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Cutting a Pie Is Not a Piece of Cake

Cutting a Pie Is Not a Piece of Cake,10.4169/193009709X470407,American Mathematical Monthly,Julius B. Barbanel,Steven J. Brams,Walter Stromquist

Cutting a Pie Is Not a Piece of Cake   (Citations: 7)
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Let's deem a pie mathematically equivalent to the circle S 1 = R / Z, with representative points in the unit interval (0,1) . A pair of real numbers α,β∈(0,1) with α<β can be used to specify either the sector of pie given by the subinterval (α,β) or its complement (0,1)\(α,β), which we shall denote by (β,α). Cutting along a diameter, for example, divides the pie into two sectors (α,α+0.5) and (α+0.5,α) for some α∈(0,1). By the "length" of a sector (α,β) or (β,α) for α<β, we mean the value β-α or 1-(β-α), respectively. Diameter cuts, for example, produce sectors of length 0.5. (One comment: Our notation does not allow for the possibility that one player receives a sector of length zero. We do allow for this possibility, but we will not need notation for it.) In order to assess values of pieces, let's assume that each player uses an integrable probability density function p:(0,1)→R satisfying p(0) = p(1) (and, of course, p(t)dt (0,1) ∫ =1 ). This player then assigns the value ("measure") p(t)dt (α,β) ∫ to the sector (α,β). We say that a player prefers one sector over another if her measure of the first sector is strictly greater than her measure of the second. Players' measures of sectors are continuous in the following sense: If (α n ) and (β n ) are sequences in S 1 converging to α∈S 1 and β∈S 1 , respectively, with respect to the absolute value function induced from R, then p(t)dt (α n ,β n ) ∫
Journal: American Mathematical Monthly - AMER MATH MON , vol. 116, no. 6, pp. 496-514, 2009
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    • ...For Gale, a “pie” is the perimeter of the disc { z: |z| ≤ 1/2 π}, and a “cake” is the unit interval I = [0,1]...
    • ...An up-to-date exposition of these results can be found in [1]...

    James Case. Math and Congressional Redistricting

    • ...(2007). Barbanel et al. (2007) also provide a procedure that produces an envy-free, undominated allocation for two players and a procedure that produces an envy-free but not necessarily efficient allocation for three players...
    • ...Whereas we restrict our attention to additive preferences, as Barbanel et al. (2007) do, Thomson (2007) considers more general preferences...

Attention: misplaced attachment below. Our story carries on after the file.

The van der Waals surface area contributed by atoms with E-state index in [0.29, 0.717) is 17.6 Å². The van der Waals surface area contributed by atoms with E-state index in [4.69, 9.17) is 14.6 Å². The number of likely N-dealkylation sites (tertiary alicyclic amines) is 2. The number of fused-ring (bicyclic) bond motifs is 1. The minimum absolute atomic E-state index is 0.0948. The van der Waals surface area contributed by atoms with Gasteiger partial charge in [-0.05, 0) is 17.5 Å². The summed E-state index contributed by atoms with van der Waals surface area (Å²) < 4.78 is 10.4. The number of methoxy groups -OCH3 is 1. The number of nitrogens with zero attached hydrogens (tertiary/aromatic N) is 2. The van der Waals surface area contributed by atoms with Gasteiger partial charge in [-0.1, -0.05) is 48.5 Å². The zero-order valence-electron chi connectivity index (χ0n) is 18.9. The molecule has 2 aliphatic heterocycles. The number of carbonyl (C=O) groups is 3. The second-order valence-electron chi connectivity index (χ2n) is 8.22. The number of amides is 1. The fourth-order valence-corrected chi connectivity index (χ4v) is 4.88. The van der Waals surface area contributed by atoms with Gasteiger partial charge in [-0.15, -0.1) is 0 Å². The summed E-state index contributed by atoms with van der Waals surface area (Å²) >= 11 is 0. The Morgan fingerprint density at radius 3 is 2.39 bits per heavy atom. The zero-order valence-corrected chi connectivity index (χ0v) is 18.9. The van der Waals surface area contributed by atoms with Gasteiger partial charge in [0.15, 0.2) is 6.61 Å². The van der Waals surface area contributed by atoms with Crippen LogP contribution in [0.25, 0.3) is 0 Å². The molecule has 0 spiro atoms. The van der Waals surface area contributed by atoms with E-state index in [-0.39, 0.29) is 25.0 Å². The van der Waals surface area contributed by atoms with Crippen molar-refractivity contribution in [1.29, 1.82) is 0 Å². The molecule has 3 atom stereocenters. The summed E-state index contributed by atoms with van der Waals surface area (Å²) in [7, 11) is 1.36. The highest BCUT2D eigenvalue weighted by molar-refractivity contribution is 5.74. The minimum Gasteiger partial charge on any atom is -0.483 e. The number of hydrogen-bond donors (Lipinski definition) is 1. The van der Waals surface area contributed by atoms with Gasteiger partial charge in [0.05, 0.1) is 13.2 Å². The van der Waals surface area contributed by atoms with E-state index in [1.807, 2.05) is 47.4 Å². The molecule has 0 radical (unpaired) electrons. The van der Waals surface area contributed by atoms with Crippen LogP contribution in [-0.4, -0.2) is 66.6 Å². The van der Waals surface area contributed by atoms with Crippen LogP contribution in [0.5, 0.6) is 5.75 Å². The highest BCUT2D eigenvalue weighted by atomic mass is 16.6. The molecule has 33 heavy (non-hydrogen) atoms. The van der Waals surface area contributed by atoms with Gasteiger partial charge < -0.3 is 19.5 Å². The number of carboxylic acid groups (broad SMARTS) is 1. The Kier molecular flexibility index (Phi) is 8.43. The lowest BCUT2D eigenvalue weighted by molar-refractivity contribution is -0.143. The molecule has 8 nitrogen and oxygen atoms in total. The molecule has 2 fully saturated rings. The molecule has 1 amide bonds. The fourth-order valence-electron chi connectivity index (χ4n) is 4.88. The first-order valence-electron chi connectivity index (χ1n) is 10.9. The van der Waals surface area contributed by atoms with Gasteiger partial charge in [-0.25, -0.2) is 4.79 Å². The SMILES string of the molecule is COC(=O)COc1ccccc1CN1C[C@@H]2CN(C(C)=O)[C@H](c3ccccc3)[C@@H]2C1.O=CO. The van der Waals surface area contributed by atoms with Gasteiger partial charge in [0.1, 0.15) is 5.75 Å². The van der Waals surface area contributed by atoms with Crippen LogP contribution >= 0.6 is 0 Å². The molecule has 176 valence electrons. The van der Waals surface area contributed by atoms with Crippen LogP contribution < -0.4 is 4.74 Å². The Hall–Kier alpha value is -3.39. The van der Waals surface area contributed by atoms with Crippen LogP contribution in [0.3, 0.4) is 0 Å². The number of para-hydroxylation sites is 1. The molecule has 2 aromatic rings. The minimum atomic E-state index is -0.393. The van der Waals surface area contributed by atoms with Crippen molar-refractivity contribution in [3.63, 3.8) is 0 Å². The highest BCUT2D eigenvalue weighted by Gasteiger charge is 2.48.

• ...For two players, Barbanel et al. (2007) also rely on geometry, applying the approach developed in Barbanel (2005)...
    • ...For equal entitlements, Barbanel et al. (2007) showed this impossibility with a much complex example...
    • ...The first example is simple and intuitive, whereas the second example is more general but still simpler than the example with equal entitlements in Barbanel et al. (2007)...

    Steven J. Bramset al. Proportional pie-cutting

    • ...Brams and Barbanel [3] showed that such an allocation always exists when n = 2. They also found an example with n = 4 in which no such allocation exists, but the example relies on measures that are not absolutely continuous with respect to each other...
    • ...Points in the interval are defined mod 18, so that, for example, [15,3] and [15,21] both represent the same connected interval...
    • ...5. In any envy-free, undominated allocation, B’s piece cannot include any part of the sector [2,3]...
    • ...Proof: B would need to avoid most of [3,4]...
    • ...But this allocation is dominated by [3,9], [9,15], [15,3] which delivers (602,600,600)...
    • ...But this allocation is dominated by [3,9], [9,15], [15,3] which delivers (602,600,600)...
    • ...• Plan 3: [3,9], [9,15], [15,3] to A, B, C respectively...
    • ...• Plan 3: [3,9], [9,15], [15,3] to A, B, C respectively...
    • ...Plan 2. To do this, we freeze it in place with another set of “decorations,” and then shift 1 extra point of A’s measure into each sectors [3,4] and [8,9] to make them more attractive...

    Walter Stromquist. A Pie That Can't Be Cut Fairly

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